When the Pikes Peak Library District opens its new branch near the city’s northern edge in June, Colorado Springs will welcome a facility that administrators say is unlike any other in the region.
“It’s not just a building,” said PPLD Executive Director Paula Miller. “We’re changing the way we deliver public library service in several ways. We are going to [test] all of those things in this facility and then move them out to East and Penrose libraries.”
The Library District’s board of trustees approved late last month a name for the $10.7 million project, which will be called Library 21c — a moniker representative of its 21st-century model.
“Leaders at PPLD find the ‘c’ component edgy and flexible,” the district said an announcement. “ ‘C’ for century; ‘c’ for change; ‘c’ for connections; ‘c’ for create; ‘c’ for community.”
The “21st Century Library,” as it has been designated by the district, is being constructed in the 120,000-square-foot former home of tech giant MCI Communications Corp. at 1175 Chapel Hills Drive, around the corner from Chapel Hills Mall. When complete, 21c will be the largest branch in the district and will offer public spaces and a wide array of amenities.
“There has been no greater period for change than right now in probably the past 100 years,” Miller said of the book business.
The district’s model for the new library is five years in the making and has become the cornerstone of its plan to revamp the entire system, said Dee Vazquez Sabol, PPLD’s community engagement and outreach officer.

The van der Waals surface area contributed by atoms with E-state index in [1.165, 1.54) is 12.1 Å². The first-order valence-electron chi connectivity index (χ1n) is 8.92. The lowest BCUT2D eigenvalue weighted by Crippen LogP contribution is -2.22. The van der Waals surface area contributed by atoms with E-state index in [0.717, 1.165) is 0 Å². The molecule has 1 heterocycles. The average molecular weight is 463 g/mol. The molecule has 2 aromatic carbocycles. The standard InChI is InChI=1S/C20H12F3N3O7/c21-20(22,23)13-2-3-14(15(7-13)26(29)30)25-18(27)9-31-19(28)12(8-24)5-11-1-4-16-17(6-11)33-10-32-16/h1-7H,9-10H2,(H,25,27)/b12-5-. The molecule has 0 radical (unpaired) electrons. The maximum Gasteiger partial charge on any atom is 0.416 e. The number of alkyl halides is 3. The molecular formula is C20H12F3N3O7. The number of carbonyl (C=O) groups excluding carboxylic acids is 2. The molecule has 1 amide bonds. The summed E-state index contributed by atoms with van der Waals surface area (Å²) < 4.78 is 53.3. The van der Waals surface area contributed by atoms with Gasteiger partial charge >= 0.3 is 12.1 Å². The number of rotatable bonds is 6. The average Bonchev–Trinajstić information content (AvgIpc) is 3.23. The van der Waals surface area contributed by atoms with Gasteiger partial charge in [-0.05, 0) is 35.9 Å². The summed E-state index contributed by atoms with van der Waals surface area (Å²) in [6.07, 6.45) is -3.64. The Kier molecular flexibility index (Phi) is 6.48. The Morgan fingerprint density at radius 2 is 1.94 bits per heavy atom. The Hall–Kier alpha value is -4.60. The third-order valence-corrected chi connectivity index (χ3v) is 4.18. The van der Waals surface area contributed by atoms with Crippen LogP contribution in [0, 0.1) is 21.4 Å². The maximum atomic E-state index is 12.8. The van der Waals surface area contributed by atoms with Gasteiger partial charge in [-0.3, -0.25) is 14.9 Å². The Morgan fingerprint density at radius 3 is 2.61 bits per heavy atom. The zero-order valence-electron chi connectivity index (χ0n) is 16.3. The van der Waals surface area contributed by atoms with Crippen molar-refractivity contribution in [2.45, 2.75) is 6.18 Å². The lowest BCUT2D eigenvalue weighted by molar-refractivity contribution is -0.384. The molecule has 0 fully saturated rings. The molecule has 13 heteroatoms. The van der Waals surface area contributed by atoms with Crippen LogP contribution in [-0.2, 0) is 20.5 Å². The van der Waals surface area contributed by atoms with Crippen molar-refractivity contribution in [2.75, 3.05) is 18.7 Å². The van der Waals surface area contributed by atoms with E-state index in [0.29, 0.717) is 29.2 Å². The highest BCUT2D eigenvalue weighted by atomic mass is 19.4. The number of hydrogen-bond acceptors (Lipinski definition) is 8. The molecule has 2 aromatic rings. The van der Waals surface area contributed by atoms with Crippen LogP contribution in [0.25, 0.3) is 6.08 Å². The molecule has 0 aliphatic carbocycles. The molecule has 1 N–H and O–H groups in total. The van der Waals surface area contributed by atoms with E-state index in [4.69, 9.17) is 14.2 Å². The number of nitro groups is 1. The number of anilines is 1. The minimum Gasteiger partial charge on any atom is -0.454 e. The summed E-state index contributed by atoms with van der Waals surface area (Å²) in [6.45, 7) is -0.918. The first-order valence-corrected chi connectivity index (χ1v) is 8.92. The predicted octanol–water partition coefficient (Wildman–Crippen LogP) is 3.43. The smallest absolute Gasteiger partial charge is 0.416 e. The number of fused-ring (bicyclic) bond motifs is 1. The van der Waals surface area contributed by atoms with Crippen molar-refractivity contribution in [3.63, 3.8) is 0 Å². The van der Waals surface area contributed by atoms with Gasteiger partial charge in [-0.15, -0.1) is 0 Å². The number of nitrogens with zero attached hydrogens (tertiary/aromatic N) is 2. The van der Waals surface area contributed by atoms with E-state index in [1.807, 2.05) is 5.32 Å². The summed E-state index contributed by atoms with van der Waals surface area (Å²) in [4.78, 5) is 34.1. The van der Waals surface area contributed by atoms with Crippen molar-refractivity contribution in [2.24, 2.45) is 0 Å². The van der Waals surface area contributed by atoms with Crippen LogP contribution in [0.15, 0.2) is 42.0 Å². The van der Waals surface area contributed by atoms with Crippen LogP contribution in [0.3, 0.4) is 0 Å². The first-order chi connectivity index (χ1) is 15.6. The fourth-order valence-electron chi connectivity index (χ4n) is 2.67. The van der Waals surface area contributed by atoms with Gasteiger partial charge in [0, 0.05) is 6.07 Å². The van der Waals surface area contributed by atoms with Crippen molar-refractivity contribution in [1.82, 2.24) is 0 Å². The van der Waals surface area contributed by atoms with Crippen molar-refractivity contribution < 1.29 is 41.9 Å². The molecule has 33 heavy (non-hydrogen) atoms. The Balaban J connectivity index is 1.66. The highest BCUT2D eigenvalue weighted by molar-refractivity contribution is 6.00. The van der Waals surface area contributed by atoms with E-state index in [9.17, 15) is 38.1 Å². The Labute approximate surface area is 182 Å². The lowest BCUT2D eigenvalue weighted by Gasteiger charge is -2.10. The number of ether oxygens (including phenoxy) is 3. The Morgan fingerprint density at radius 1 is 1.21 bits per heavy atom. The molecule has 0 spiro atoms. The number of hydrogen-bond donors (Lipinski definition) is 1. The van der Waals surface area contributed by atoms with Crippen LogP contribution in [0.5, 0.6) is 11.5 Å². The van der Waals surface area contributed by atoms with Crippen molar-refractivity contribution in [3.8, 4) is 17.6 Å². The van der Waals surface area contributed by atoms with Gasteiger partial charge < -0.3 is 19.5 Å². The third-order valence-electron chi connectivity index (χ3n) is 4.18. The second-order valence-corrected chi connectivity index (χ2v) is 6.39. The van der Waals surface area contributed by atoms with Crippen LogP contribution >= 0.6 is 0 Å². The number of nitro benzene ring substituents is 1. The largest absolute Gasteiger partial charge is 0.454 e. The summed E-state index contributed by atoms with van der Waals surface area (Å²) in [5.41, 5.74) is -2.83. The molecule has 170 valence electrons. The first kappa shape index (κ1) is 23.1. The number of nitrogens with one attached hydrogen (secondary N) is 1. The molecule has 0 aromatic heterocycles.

A major aspect of that model is interactivity. Aside from physical literature, the library will include such modern conveniences as a creative computer commons area, a business center, a 400-seat community meeting room and theater, a career assistance center and a variety of maker space.
“PPLD’s new library … is the prototype and ‘launch pad’ for the 21st century library service,” the district announced. “Its state-of-the-art spaces and resources will make it the first of its kind in the country.”
The branch will also offer a variety of classes from kindergarten to university level, from courses focused on the arts and social issues to lectures in STEM (science, technology, engineering and math) education.
“Libraries have always been about learning,” Miller said. “We’re really expanding that here and doing more with that.”
Another section of the library will be dedicated to audio and visual recording and editing space, including bays and Macintosh computers equipped with Adobe Master Suite and other software essential to the digitally creative process.
Miller said the building will also be a place for public art and installation and is now accepting applications from area artists who wish to display their works.
Because the upper floor of the building was not designed to be load-bearing, all of the physical media will be housed on the lower floor. On the building’s back porch — with panoramic views of the Front Range — will be a large movie screen and projector with which to screen films during the summer.